“You can forget your lunch but never forget your umbrella.”
That’s a local saying in the Hokuriku region of Japan which has sub-zero temperatures and heavy snowfall in winter, hot, humid summers and plenty of rain all year round.
But it’s worth braving the elements to visit historic Kanazawa City which is about a four hour train ride from Tokyo on Japan’s north-west coast.
Kanazawa boasts fine examples of traditional architecture including an old castle and is one of Japan’s best preserved towns because it was spared in WWII bombings.
But Kanazawa is perhaps best known for Kenroku-en Garden which is considered to be one of the three most beautiful gardens in Japan.
1pm – Lunch at Hacchouya Restaurant
However the saying goes I recommend you don’t forget your lunch while in Kanazawa because the food is as interesting as the history and scenery.
Kanazawa is the capital of the Ishikawa prefecture and you can dine on local specialities at Hacchouya Restaurant, on Katamachi. The Hacchouya Restaurant is part of a local chain and prices are very reasonable.
On weekdays you can get the set lunch of local specialities for around $10. The menu changes daily depending on what’s fresh and what the local fishermen have caught.
Our meal which was beautifully presented with many different dishes included a local duck stew with taro, roast mackerel with Japanese fish sauce, miso soup with teeny tiny mushrooms, nut and squid pickles, tuna sashimi and cod dumplings.
It’s beautifully presented, healthy and very tasty – my favourites were the roast mackerel and the tuna sashimi.
2pm – Higashi chaya-gai geisha district
Kanazawa has three traditional geisha districts and there are thought to be around 50 working geisha in Kanazawa. Wander round Higashi, soak up the atmosphere and do some window shopping. The beautiful displays in the sweet shops are bound to tempt you inside and look out for the giant balls made from twigs hanging outside the sake bars.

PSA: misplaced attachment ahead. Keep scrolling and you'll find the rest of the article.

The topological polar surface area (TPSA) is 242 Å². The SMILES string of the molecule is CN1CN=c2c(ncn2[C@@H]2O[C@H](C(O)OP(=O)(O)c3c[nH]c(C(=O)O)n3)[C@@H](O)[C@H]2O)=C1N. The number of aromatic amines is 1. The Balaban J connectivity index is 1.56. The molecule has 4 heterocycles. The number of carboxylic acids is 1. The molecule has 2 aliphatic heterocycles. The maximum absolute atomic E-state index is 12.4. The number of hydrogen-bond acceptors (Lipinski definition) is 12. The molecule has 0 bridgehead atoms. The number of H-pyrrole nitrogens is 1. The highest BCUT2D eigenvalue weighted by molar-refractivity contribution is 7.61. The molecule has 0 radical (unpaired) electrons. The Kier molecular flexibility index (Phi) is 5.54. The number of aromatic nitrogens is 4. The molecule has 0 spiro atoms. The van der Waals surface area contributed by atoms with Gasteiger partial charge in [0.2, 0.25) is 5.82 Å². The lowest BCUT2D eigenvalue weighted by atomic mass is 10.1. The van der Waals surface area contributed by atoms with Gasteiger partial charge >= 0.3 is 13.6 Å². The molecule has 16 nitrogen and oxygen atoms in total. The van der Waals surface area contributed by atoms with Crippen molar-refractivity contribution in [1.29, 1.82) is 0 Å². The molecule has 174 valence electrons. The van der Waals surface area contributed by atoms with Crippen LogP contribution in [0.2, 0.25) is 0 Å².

3pm – Gold leaf experience
Kanazawa City produces 99% of Japan’s gold leaf which continues to play an important role in Japan’s Buddhist culture. Don’t miss the Sakuda Gold and Silver Leaf Company while you’re in the Higashi district.
Sakuda has a shop where you can buy gorgeous gold leaf souvenirs, with everything from soap to ceramic owls benefiting from the gold leaf treatment. You can even have a cup of tea with gold leaf in it, then make sure you visit the bathroom with its gold walls.
For just 600 yen (around $7) you can design and make your own pair of gold leaf chopsticks which is fun. Don’t try sticking a bit of gold leaf on your front teeth to see what you’d like with a gold tooth though. I’d show you the photo of me with a golden tooth but I don’t want to scare you.
4pm – Omi-ichiba Market
Omi-ichiba food market is awash with color and exotic scents. If you have time to spare cross the road, walk through Starbucks and look at the clothes in the small department store and fashion shops.
6pm – Kanazawa Station
If you don’t arrive by train be sure to check out futuristic Kanazawa Station at rush hour. Voted one of the 14 most beautiful train stations in the world Kanazawa station’s wooden drum-shaped Tsuzumi Gate and glass Motenashi Dome were initially greeted with controversy because they clashed with the traditional architecture of this old castle town. Now even its skeptics have come to see the beauty of this sleek modern design.
8pm – Dine at Totoya Restaurant
Just a short walk from the train station and the Ana Crowne Plaza Hotel Totoya Restaurant has a lively public dining area and bar lined with huge sake bottles as well as private traditional tatami rooms where the table is sunken into the floor.